What are "whistleblower" protections?

How does the law protect whistleblowers?
How does the law protect whistleblowers?

A person who wishes to come forward with damaging information about an institution is known as a whistleblower.

     There is a prominent, if unknown, government whistleblower in the news right now, stemming from President Donald Trump's July 25, 2019, telephone call to Ukrainian President Volodymyr Zelensky. During the conversation, Zelensky said he wanted to purchase Javelin anti-tank missiles from the U.S., and Trump responded, "I would like you to do us a favor though..." In fact, Trump wanted two things. He asked his Ukrainian counterpart to investigate a theory involving 2016 election interference and to probe the activities of Hunter Biden, who once served on the board of a Ukrainian energy company and is the son of former Vice President Joe Biden. The elder Biden, a Democrat, has launched a bid for the presidency.
     Employees in the White House situation room took notes during the conversation. And afterward, a member of the intelligence community, who noted that he or she didn't witness this conversation -- wrote a five-page complaint, available on the webpage of the U.S. House of Representatives Permanent Select Committee on Intelligence. The complaint explained the official's concerns that Trump's actions pose risks to U.S. national security. 
     Trump has described the whistleblower's actions as treason. But the webpage for the U.S. Office of the Director of National Intelligence points out that officials have a responsibility to report such issues:
     "Over 240 years ago, on July 30, 1778, the Continental Congress unanimously enacted the first whistleblower legislation in the United States, proclaiming that 'it is the duty of all persons in service of the United States, as well as all other inhabitants thereof, to give the earliest information to Congress or other proper authority of any misconduct, frauds or misdemeanors committed by any officers or persons in the service of these states, which comes to their knowledge.'"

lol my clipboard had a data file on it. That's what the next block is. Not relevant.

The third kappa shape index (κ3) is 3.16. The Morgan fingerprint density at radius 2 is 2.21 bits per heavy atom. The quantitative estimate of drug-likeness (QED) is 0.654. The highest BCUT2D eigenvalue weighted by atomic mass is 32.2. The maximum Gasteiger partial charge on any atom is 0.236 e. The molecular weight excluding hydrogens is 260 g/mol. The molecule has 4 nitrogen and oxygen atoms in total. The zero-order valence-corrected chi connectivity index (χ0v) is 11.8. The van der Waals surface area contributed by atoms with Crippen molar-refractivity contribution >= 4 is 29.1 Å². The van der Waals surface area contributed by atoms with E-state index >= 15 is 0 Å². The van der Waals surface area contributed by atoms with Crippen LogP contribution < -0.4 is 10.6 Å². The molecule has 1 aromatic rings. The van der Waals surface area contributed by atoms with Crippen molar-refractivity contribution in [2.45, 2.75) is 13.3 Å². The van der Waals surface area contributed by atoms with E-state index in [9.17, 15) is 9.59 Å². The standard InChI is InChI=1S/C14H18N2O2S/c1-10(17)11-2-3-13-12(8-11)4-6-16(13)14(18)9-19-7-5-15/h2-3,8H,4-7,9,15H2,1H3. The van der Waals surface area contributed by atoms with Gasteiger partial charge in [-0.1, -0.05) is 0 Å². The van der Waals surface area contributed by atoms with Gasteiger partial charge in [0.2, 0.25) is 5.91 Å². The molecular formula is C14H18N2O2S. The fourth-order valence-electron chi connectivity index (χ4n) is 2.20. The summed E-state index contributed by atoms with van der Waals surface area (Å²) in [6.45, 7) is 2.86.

A whistleblower discloses to an authorized recipient information that he or she "reasonably believes evidences wrongdoing," according to the Congressional Research Service. The need to hear what whistleblowers have to say is enshrined in U.S. law. Here is an overview of whistleblower law, along with links and references for further study:

     Whistleblower Protection Act of 1989: The law protects employees who come forward to expose government corruption. These employees "serve the public interest by assisting in the elimination of fraud, waste, abuse and unnecessary government expenditures," the law explains, and "protecting employees who disclose government illegality waste, and corruption is a major step toward a more effective civil service." 
      The law does this by "mandating that employees should not suffer adverse consequences as a result of prohibited personnel practices; and ... establishing that the primary role of the Office of Special Counsel is to protect employees, especially whistleblowers, from prohibited personnel practices."      

    Intelligence Community Whistleblower Protection Act of 1998: The first law did not include members of the intelligence community. There were gaps that "many observers believed left whistleblowers vulnerable to reprisal," the Congressional Research Service recounts. In 1998, Congress approved whistleblower legislation specific to the intelligence community. The website Congress.gov summarizes provisions of the act this way:

  • An employee or contractor of the CIA who wishes to report an "urgent concern" to Congress should make the report to the inspector general of the CIA.
  • The inspector general acts on the information within 60 days and forwards the complaint to the CIA director.
  • The director is required to forward the information to the Permanent Select Committee on Intelligence of the U.S. House of Representatives and the Select Committee on Intelligence of the Senate within seven days after its receipt.
  •  An employee is allowed to contact the intelligence committees directly concerning such complaint or information in limited circumstances.
     This law specified a process for intelligence community whistleblowers to make complaints, but offered no protections, according to the Congressional Research Service.

   2012 Presidential Policy Directive 19: Signed by President Barack Obama, this provided protections against reprisal for making a complaint. Indeed, it sets up a structure for employees who feel they were not given a fair hearing. An officer of an executive branch agency cannot take "any action affecting an employee's eligibility for access to classified information as a reprisal for a protected disclosure."



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